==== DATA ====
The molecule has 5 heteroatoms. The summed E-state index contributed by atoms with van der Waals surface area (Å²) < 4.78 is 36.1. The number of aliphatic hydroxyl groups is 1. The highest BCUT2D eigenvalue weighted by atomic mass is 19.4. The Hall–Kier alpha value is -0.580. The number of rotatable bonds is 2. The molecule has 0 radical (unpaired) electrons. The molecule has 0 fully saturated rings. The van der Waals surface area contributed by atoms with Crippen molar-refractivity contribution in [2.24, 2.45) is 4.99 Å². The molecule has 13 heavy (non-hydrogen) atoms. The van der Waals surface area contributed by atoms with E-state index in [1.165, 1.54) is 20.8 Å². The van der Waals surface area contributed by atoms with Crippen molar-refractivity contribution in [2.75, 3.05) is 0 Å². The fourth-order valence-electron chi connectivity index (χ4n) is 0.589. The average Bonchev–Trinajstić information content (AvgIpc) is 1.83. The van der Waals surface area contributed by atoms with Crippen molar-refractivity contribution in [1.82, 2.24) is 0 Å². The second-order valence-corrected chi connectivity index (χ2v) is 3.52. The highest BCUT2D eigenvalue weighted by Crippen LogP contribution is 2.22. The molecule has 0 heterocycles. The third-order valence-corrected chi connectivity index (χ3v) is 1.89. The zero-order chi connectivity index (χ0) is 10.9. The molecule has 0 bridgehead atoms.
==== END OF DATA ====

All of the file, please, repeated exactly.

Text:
The molecule has 5 heteroatoms. The summed E-state index contributed by atoms with van der Waals surface area (Å²) < 4.78 is 36.1. The number of aliphatic hydroxyl groups is 1. The highest BCUT2D eigenvalue weighted by atomic mass is 19.4. The Hall–Kier alpha value is -0.580. The number of rotatable bonds is 2. The molecule has 0 radical (unpaired) electrons. The molecule has 0 fully saturated rings. The van der Waals surface area contributed by atoms with Crippen molar-refractivity contribution in [2.24, 2.45) is 4.99 Å². The molecule has 13 heavy (non-hydrogen) atoms. The van der Waals surface area contributed by atoms with E-state index in [1.165, 1.54) is 20.8 Å². The van der Waals surface area contributed by atoms with Crippen molar-refractivity contribution in [2.75, 3.05) is 0 Å². The fourth-order valence-electron chi connectivity index (χ4n) is 0.589. The average Bonchev–Trinajstić information content (AvgIpc) is 1.83. The van der Waals surface area contributed by atoms with Crippen molar-refractivity contribution in [1.82, 2.24) is 0 Å². The second-order valence-corrected chi connectivity index (χ2v) is 3.52. The highest BCUT2D eigenvalue weighted by Crippen LogP contribution is 2.22. The molecule has 0 heterocycles. The third-order valence-corrected chi connectivity index (χ3v) is 1.89. The zero-order chi connectivity index (χ0) is 10.9. The molecule has 0 bridgehead atoms.